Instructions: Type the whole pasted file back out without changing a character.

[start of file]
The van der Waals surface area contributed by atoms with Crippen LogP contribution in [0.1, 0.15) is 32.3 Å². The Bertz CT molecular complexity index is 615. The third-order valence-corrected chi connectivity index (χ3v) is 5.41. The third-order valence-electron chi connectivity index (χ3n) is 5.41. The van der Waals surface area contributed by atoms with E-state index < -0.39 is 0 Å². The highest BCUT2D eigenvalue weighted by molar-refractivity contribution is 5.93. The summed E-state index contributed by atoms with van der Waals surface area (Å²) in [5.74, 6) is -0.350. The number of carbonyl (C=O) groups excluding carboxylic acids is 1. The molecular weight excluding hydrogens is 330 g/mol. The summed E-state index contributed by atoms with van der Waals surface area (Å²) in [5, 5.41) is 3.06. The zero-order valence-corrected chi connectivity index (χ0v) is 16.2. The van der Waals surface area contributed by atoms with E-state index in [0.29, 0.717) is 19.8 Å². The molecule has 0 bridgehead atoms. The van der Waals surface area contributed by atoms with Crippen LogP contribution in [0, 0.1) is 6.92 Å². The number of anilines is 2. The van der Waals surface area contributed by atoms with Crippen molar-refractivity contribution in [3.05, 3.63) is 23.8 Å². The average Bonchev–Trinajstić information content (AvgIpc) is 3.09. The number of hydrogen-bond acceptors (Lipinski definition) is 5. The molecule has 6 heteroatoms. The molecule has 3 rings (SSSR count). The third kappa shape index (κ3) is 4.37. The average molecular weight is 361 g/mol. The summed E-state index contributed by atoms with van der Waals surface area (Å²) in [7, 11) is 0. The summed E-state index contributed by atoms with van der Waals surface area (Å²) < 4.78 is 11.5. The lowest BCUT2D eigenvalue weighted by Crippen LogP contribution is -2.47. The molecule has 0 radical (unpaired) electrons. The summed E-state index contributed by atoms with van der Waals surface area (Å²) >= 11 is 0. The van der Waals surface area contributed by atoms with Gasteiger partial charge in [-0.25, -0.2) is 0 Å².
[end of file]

The van der Waals surface area contributed by atoms with Crippen LogP contribution in [0.1, 0.15) is 32.3 Å². The Bertz CT molecular complexity index is 615. The third-order valence-corrected chi connectivity index (χ3v) is 5.41. The third-order valence-electron chi connectivity index (χ3n) is 5.41. The van der Waals surface area contributed by atoms with E-state index < -0.39 is 0 Å². The highest BCUT2D eigenvalue weighted by molar-refractivity contribution is 5.93. The summed E-state index contributed by atoms with van der Waals surface area (Å²) in [5.74, 6) is -0.350. The number of carbonyl (C=O) groups excluding carboxylic acids is 1. The molecular weight excluding hydrogens is 330 g/mol. The summed E-state index contributed by atoms with van der Waals surface area (Å²) in [5, 5.41) is 3.06. The zero-order valence-corrected chi connectivity index (χ0v) is 16.2. The van der Waals surface area contributed by atoms with E-state index in [0.29, 0.717) is 19.8 Å². The molecule has 0 bridgehead atoms. The van der Waals surface area contributed by atoms with Crippen LogP contribution in [0, 0.1) is 6.92 Å². The number of anilines is 2. The van der Waals surface area contributed by atoms with Crippen molar-refractivity contribution in [3.05, 3.63) is 23.8 Å². The average Bonchev–Trinajstić information content (AvgIpc) is 3.09. The number of hydrogen-bond acceptors (Lipinski definition) is 5. The molecule has 6 heteroatoms. The molecule has 3 rings (SSSR count). The third kappa shape index (κ3) is 4.37. The average molecular weight is 361 g/mol. The summed E-state index contributed by atoms with van der Waals surface area (Å²) in [7, 11) is 0. The summed E-state index contributed by atoms with van der Waals surface area (Å²) < 4.78 is 11.5. The lowest BCUT2D eigenvalue weighted by Crippen LogP contribution is -2.47. The molecule has 0 radical (unpaired) electrons. The summed E-state index contributed by atoms with van der Waals surface area (Å²) >= 11 is 0. The van der Waals surface area contributed by atoms with Gasteiger partial charge in [-0.25, -0.2) is 0 Å².